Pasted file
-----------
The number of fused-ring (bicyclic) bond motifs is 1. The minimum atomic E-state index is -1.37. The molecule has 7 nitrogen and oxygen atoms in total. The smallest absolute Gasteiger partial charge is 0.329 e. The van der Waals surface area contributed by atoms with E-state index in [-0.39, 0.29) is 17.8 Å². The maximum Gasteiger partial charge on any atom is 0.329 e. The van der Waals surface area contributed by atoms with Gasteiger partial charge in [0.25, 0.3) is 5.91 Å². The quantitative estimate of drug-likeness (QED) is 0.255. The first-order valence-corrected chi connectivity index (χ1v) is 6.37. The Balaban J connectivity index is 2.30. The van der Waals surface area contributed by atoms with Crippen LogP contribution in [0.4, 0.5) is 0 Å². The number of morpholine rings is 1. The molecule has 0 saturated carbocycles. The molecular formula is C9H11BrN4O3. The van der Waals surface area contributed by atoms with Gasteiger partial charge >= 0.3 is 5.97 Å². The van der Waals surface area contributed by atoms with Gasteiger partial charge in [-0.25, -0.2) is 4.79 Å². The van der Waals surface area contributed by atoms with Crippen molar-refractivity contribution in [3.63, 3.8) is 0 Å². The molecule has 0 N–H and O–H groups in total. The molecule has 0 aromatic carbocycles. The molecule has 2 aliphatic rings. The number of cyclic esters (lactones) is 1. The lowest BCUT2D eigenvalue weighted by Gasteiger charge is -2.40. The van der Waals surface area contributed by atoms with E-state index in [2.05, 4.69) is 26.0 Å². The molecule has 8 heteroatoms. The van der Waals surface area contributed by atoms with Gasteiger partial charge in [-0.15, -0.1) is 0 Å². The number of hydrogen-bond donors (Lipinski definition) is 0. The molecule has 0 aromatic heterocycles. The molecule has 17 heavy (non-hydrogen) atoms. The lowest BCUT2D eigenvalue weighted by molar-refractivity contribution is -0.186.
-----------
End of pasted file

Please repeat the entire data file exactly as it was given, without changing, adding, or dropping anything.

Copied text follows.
The number of fused-ring (bicyclic) bond motifs is 1. The minimum atomic E-state index is -1.37. The molecule has 7 nitrogen and oxygen atoms in total. The smallest absolute Gasteiger partial charge is 0.329 e. The van der Waals surface area contributed by atoms with E-state index in [-0.39, 0.29) is 17.8 Å². The maximum Gasteiger partial charge on any atom is 0.329 e. The van der Waals surface area contributed by atoms with Gasteiger partial charge in [0.25, 0.3) is 5.91 Å². The quantitative estimate of drug-likeness (QED) is 0.255. The first-order valence-corrected chi connectivity index (χ1v) is 6.37. The Balaban J connectivity index is 2.30. The van der Waals surface area contributed by atoms with Crippen LogP contribution in [0.4, 0.5) is 0 Å². The number of morpholine rings is 1. The molecule has 0 saturated carbocycles. The molecular formula is C9H11BrN4O3. The van der Waals surface area contributed by atoms with Gasteiger partial charge >= 0.3 is 5.97 Å². The van der Waals surface area contributed by atoms with Gasteiger partial charge in [-0.25, -0.2) is 4.79 Å². The van der Waals surface area contributed by atoms with Crippen molar-refractivity contribution in [3.63, 3.8) is 0 Å². The molecule has 0 N–H and O–H groups in total. The molecule has 0 aromatic carbocycles. The molecule has 2 aliphatic rings. The number of cyclic esters (lactones) is 1. The lowest BCUT2D eigenvalue weighted by Gasteiger charge is -2.40. The van der Waals surface area contributed by atoms with E-state index in [2.05, 4.69) is 26.0 Å². The molecule has 8 heteroatoms. The van der Waals surface area contributed by atoms with Gasteiger partial charge in [-0.15, -0.1) is 0 Å². The number of hydrogen-bond donors (Lipinski definition) is 0. The molecule has 0 aromatic heterocycles. The molecule has 17 heavy (non-hydrogen) atoms. The lowest BCUT2D eigenvalue weighted by molar-refractivity contribution is -0.186.